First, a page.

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Supreme Court rejects Arizona killer's request for re-sentence in brutal double murder

The U.S. Supreme Court ruled 6-3 that Danny Lee Jones, who has been on death row in Arizona since 1993, will not be retried even though his attorney did not do enough to elicit sympathy at the sentencing hearing. (File photo by Haley Smilow/Cronkite News)

WASHINGTON – The U.S. Supreme Court on Thursday overturned a lower court's ruling and ordered a new sentencing hearing for an Arizona death row inmate who strangled a 7-year-old girl and beat her father to death with a baseball bat in 1992.

Lawyers for Danny Lee Jones, who was convicted of the brutal 1993 Bullhead City murders, argued that his death sentence was unfair because his attorney failed to present evidence of his own childhood trauma and brain injuries – mitigating circumstances that could have led to a lesser sentence.

The state's highest court rejected that argument, but a federal appeals court agreed that Jones did not have the effective counsel guaranteed by the Sixth Amendment.

The six justices of the U.S. Supreme Court who belong to the conservative majority disagreed. The court's three liberals dissented.

To obtain a new conviction, the court would have to agree that it is “sufficiently likely” that the defendant would not have been sentenced to death anyway, wrote Justice Samuel Alito for the Supreme Court.

But, Alito wrote, the federal appeals court “downplayed the serious aggravating circumstances at hand and exaggerated the strength of the mitigating circumstances, which differed very little from the evidence presented at the verdict.”

Jones is one of 112 inmates currently facing execution in Arizona, although no one has been executed in the state since November 2022. In all three executions this year, correctional officials had difficulty placing the IV tubes needed to administer the lethal injections.

Two weeks after taking office in January 2023, Democratic Governor Katie Hobbs suspended executions pending an independent investigation, citing the state's “history of poorly conducted executions.”

She appointed retired Judge David Duncan to head an independent commission to review the state's execution process. In mid-May of this year, Attorney General Kris Mayes assured the Maricopa County prosecutor that executions would resume in the first quarter of 2025, provided Duncan completed his work.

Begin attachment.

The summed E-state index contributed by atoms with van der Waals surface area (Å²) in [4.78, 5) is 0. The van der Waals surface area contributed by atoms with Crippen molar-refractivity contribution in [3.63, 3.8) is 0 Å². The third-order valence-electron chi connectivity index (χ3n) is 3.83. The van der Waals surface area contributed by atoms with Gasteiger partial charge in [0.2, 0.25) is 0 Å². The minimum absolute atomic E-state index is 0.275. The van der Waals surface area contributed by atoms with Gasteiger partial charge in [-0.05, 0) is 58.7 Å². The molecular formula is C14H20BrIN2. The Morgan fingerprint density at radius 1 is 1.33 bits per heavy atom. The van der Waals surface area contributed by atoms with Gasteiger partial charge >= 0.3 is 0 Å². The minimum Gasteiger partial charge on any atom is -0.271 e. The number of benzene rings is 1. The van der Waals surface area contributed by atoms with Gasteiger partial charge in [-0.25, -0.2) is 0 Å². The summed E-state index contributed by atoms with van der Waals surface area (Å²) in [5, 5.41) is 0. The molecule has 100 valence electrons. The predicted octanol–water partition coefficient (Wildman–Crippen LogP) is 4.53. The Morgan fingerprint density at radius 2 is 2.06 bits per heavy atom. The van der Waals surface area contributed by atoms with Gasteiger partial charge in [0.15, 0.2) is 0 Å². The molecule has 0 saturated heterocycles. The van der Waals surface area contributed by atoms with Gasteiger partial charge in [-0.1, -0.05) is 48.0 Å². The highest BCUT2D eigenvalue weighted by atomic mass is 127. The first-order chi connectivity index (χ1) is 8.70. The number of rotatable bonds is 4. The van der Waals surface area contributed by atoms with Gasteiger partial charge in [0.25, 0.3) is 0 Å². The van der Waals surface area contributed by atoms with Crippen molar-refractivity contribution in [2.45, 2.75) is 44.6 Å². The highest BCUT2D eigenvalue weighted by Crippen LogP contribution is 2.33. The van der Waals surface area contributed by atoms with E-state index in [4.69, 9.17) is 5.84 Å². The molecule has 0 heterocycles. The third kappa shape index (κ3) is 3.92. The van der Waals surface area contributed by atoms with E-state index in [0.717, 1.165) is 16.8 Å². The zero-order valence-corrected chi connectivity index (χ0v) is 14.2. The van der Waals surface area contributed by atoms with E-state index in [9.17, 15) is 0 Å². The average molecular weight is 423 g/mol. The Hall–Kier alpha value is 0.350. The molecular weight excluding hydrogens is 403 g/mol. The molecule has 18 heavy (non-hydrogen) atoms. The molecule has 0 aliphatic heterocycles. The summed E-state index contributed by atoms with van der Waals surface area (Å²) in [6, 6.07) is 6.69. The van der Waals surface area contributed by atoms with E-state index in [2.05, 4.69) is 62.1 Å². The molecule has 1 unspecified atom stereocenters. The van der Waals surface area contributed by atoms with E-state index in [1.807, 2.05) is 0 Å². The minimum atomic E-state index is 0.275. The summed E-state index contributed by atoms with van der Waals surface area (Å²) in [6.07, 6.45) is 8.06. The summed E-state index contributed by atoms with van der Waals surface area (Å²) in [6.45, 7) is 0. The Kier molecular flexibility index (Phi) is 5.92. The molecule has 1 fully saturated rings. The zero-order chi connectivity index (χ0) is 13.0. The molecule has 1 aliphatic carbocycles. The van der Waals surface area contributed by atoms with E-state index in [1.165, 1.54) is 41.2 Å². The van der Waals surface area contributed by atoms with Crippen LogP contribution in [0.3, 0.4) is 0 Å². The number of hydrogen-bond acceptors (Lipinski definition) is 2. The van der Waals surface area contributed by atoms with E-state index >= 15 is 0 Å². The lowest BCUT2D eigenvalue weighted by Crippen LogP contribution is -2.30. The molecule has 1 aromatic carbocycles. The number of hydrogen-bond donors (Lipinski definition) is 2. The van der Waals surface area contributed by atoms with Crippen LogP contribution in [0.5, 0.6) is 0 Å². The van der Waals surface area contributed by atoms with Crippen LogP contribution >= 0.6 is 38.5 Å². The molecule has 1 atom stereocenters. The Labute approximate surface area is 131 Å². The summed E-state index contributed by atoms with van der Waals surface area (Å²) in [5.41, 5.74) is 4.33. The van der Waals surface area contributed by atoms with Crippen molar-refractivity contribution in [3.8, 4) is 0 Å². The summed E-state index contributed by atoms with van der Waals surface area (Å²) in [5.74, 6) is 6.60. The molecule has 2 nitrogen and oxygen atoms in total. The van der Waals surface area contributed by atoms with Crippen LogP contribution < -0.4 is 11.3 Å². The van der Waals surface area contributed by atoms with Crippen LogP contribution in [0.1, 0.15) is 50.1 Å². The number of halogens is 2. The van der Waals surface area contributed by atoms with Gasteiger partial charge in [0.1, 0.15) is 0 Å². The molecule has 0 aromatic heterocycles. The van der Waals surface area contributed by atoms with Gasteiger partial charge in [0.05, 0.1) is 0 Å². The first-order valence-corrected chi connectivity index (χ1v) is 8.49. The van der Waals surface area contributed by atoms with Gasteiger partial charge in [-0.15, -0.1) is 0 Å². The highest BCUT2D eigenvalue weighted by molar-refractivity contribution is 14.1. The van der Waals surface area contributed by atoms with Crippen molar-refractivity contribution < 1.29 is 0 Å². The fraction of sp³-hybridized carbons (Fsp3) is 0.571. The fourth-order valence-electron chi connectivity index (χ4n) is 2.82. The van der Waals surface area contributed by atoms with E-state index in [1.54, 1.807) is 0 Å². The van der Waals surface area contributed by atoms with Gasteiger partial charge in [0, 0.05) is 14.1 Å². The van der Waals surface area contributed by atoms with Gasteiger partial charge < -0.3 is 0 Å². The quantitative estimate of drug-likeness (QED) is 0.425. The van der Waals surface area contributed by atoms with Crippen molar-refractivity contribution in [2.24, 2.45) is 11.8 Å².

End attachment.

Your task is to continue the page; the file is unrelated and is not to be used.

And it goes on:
Jones' case dates back to 1992, when he and his friend Robert Weaver spent a day together drinking and taking drugs.

According to court documents, Jones had just become aware of Weaver's gun collection, valued at about $2,000, and decided to steal it. Jones beat Weaver to death with a baseball bat. He also used the same bat to smash the skull of Weaver's grandmother, Katherine Gumina, who later died from her injuries.

Weaver's daughter Tisha witnessed the attack on her great-grandmother and tried to hide from Jones.

At trial, Jones was sentenced to two death sentences for the murders and to life imprisonment without the possibility of parole for the next 25 years for the attempted murder of Gumina.

The court found four mitigating circumstances that could have led to a reduction in sentence: long-term drug abuse, drug and alcohol abuse at the time of the murders, head trauma, and child abuse. However, the court did not find any of these circumstances sufficient to spare Jones the death penalty.

Jones challenged the verdicts on the grounds that his public defender had never tried a capital felony case before and should have obtained a psychological evaluation before sentencing, which might have helped the defense make a stronger case at sentencing.

The Death Penalty Information Center argues that the quality of representation of a defendant in a capital crime “can mean the difference between life and death.”

In 2021, the 9th U.S. Circuit Court of Appeals, known for its liberal leanings, ruled that Jones' attorney's performance fell “below an objective standard of reasonableness” and “below prevailing professional standards.”

The federal appeals court argued that the defense attorney failed to conduct adequate mental health tests or present enough possible mitigating evidence. The court affirmed its ruling in 2022.

Arizona appealed to the U.S. Supreme Court, which held oral arguments in April.

The opinion, written by Alito, said the 9th Circuit incorrectly applied a legal analysis of bias in evaluating Jones' claims for “mitigating circumstances.”

Justice Sonia Sotomayor filed a dissenting opinion, joined by Justice Elena Kagan. Justice Ketanji Brown Jackson, the court's third liberal justice, filed a separate dissenting opinion.

“Courts must consider all the evidence – the good and the bad – and weigh the evidence that aggravates the prosecution against all the available mitigating evidence. The majority unnecessarily goes further and rebalances itself,” Sotomayor wrote.

Since 1937, the average death row inmate in Arizona has spent 12 years on death row, according to the Arizona Department of Corrections Rehabilitation and Reentry.

Anna Harden

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